Grassroots African Women's Conference

December 1-4, 2006
Bondo Teachers Training College, Bondo, Kenya

Conference Participants

Conference speakersOverview

The conference was organized by the Planning Committee of Mama na Dada africa.  It was designed to bring together grassroots women primarily from the East African countries of Kenya, Uganda, and Tanzania, with representation of rural women throughout africa, to tell their stories in their own words, to speak for themselves, to share their successes, challenges, and vulnerabilities and to celebrate their successes.

Mama na Dada works with grassroots women and is concerned that even though several women's conferences have been held in various parts of the world, these conferences have always focused on the elite women, local NGOs and international players.  The voices and stories of grassroots women, who suffer most when poverty, disease and war occur, have never been heard because there has never been, even at the UN level, a conference to have them speak for themselves.  It is always the researcher, the NGO, the government officer, and the international person, who speaks on their behalf.  This is what this Conference brought to the grassroots women -- an opportunity to have their voices heard.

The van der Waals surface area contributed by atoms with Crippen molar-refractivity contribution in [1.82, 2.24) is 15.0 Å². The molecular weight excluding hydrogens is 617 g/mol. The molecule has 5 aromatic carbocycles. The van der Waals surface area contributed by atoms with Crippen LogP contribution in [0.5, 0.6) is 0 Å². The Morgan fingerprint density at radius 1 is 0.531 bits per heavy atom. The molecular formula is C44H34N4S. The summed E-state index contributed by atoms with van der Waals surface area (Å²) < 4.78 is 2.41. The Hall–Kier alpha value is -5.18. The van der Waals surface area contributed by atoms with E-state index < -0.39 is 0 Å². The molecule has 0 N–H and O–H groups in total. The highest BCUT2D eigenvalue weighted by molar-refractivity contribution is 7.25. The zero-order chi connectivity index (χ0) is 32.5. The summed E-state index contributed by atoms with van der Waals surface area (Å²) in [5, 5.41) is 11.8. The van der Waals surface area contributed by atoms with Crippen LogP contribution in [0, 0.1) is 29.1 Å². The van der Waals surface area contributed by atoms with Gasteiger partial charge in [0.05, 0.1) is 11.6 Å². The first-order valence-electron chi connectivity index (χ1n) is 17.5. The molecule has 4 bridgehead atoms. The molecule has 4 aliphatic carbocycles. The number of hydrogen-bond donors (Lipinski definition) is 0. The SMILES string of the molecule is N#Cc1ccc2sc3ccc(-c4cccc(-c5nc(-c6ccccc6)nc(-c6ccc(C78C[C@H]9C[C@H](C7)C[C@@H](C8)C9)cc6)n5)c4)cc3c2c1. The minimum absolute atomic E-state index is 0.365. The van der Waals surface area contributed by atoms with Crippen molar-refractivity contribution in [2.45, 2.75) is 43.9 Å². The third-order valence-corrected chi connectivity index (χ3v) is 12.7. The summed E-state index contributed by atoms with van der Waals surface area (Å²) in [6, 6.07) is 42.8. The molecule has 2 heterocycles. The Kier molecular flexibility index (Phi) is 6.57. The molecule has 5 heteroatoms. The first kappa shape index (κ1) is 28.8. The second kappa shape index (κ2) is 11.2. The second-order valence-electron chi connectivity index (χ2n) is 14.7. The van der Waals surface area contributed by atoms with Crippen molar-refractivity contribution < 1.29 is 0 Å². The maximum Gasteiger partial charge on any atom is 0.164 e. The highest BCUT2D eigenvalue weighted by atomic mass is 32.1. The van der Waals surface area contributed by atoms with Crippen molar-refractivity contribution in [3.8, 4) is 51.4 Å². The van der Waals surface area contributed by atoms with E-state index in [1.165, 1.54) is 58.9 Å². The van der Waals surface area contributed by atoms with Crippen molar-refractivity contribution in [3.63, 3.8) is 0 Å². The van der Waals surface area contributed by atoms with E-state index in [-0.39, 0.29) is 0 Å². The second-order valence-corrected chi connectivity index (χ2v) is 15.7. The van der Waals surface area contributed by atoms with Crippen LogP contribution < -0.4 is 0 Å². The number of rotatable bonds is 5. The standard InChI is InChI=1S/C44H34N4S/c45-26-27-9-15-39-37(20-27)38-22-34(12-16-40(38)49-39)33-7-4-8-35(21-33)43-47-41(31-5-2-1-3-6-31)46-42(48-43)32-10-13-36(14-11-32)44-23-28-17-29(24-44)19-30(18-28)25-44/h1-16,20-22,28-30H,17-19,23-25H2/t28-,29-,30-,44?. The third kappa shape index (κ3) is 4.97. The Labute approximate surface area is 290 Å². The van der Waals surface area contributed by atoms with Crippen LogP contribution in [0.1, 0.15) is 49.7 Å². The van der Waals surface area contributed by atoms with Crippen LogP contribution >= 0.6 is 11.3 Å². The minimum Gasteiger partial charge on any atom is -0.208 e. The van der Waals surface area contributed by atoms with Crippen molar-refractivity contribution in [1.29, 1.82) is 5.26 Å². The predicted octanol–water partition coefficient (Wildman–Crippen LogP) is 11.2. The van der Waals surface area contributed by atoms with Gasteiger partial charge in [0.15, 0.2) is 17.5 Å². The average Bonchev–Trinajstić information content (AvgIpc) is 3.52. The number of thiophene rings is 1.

The conference was held in Bondo Teacher's Training College in Nyanza Province, from December 1-4, 2006.  Approximately 513 women attended from Kenya, Uganda, Tanzania, Rwanda, Southern Sudan, South Africa, Zambia, including 65 women North America and Canada.  By bringing together such a wide range of women, the conference provided a very valuable opportunity for women to meet and learn from the experiences of each other.

Conference Objectives

Woman's Daily ActsMain Theme

The main theme of the conference as "Women Building Communities."  Rural women are the front line of village community development and the backbone of Africa's progress.  When poverty, disease, and conflict strike, it is grassroots women who suffer most profoundly.  It is grassroots women who carry the burdens of ensuring that their children are fed, educated and have worthy futures, of caring for those suffering from AIDS and other diseases, and of building and maintaining the social fabric of their communities for the benefit of all.

Without fanfare or attention from celebrities, rural African women confront the challenges of living and create solutions. Reaching across ethnic and religious divides, women actively pursue peace, defuse tensions and rebuild communities torn apart by violence.  Women develop income generating activities for survival, education and financial security.  They form affinity groups for mutual benefit and to care for those in greatest need.  They organize and stand for their rights to ownership, land management, and community decision-making.  Grassroots women develop programs that work extremely well, but these are rarely shared with their peers or the wider world in an effective manner.